Live blues is common in Clarksdale, Mississippi, which makes its rarity in neighboring Helena, Arkansas all the stranger, but Helena just hasn’t seen the renaissance that Clarksdale has seen in recent years. Nevertheless, when I saw that fantastic Arkansas bluesman Lucious Spiller would be playing at a place called Club 21 for the kickoff party of something called the Americana Music Triangle, I called my homegirl Evelyn Archer and asked her if she wanted to go.
Evelyn used to live in Helena and owns a building on Cherry Street that blues fans recall as Bunky’s during the King Biscuit Blues Festival in previous years, so I knew she would want to go, but unfortunately she had church responsibilities, so we got a late start out of Memphis, and by the time we got to Club 21, things were winding down somewhat. We were met in front of the club by the grandson of the legendary bluesman Houston Steakhouse, and Lucious was playing a great blues tune when we walked in. Unfortunately, he only played about four more songs after that, and all of them were rock or pop covers, including his closing version of “Purple Rain.” Still it was great to see the juke joint, which the people in Helena are trying to turn into a regular music venue, and the Americana Music Triangle is a website that covers a half-moon shaped region from New Orleans to Nashville where so many roots forms of American music were born. Evelyn took us by her building so we could see it, and we dropped her friend off at his house. But it was now after 11 PM, and there was no place to eat in Helena, so we grabbed a breakfast at the Waffle House in Tunica before heading back to Memphis.
The 4 Soul Band featuring Otis Logan on drums has been one of Memphis’ premiere neb-soul and funk bands for the last several years, but now has a new look since the departure of bassist Lloyd Anderson to the cruise ship circuit. On Monday, May 4, they were the headlining act for the biweekly Memphis Music Monday sponsored by the Memphis Music Commission. They performed several instrumentals, and backed up guest vocalist Randy D on a Usher cover as well. Horn work was provided by ubiquitous Memphis musician Suavo J. It was also my first time checking out the new Hard Rock Cafe, located in the former Elvis Presley’s building just outside the Beale Street district. While the stage is somewhat smaller, the upstairs is bigger, and the outdoor second story deck is a very pleasant oasis in downtown Memphis.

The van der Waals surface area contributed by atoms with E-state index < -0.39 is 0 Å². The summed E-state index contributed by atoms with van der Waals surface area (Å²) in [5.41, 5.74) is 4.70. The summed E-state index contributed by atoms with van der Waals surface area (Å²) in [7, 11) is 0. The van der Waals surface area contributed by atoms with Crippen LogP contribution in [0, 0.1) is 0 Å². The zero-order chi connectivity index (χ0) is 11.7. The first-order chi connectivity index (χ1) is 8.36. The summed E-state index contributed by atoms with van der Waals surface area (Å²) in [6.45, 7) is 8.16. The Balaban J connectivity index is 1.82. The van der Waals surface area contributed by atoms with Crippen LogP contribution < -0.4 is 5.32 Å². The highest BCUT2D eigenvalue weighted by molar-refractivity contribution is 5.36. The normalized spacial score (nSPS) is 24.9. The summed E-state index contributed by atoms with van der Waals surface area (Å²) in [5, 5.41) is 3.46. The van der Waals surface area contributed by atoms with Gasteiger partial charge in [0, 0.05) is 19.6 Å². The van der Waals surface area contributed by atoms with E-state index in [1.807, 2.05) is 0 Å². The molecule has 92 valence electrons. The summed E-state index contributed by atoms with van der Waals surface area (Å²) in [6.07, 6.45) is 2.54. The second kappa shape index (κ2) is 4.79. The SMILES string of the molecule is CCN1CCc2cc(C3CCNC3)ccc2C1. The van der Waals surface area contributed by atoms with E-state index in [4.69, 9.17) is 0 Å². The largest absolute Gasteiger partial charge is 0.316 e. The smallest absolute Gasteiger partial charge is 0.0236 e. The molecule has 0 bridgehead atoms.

I had not planned on going to the Beale Street Music Festival this year, since I wasn’t particularly pleased with the line-up, and also I hadn’t been able to get a press pass last year, and didn’t even try to this year. But when a friend of mine who works for Rockstar Energy Drinks posted on Facebook that he was giving away tickets, I decided to go, asked him for two of them and invited a friend from college to go with me. By the time I had picked her up (and the tickets), it was nearly 10 o’clock, so I figured we would only get to see one act. I wasn’t at all interested in the hard rock groups on the bigger stages, and nobody was on the Blues Shack stage, but when we got to the Blues Tent, a band was coming on stage called Robert Randolph and the Family Band.
Although they were a Black band, they featured a young man playing the steel guitar, an instrument usually associated with country music, and so I knew that they were from Florida. The phenomenon of Black steel guitar is pretty much unique to the state of Florida, and largely in one denomination of church, the House of God. Robert Randolph in fact began his music career in the House of God, and told an interviewer that he was completely unfamiliar with secular music before he began collaborating with Mark Medeski and the North Mississippi All-Stars.
What Jimi Hendrix was to the electric guitar, Robert Randolph is to the pedal steel. His flexibility and inventiveness with the instrument is absolutely amazing, and his repertoire is extremely diverse, from gospel standards to blues and even rock. And he is a consummate showman, exhorting the crowd to get them involved. He calls his band the Family Band, and that’s not just a name, as most of the musicians are actually relatives of Robert. At the end of the set at 11 PM, the Blues Tent was still standing room only. The band performed one final encore at the crowd’s demand, and the Friday night of the Beale Street Music Festival ended with a standing ovation for about five minutes straight.
Keep up with Robert Randolph & The Family Band: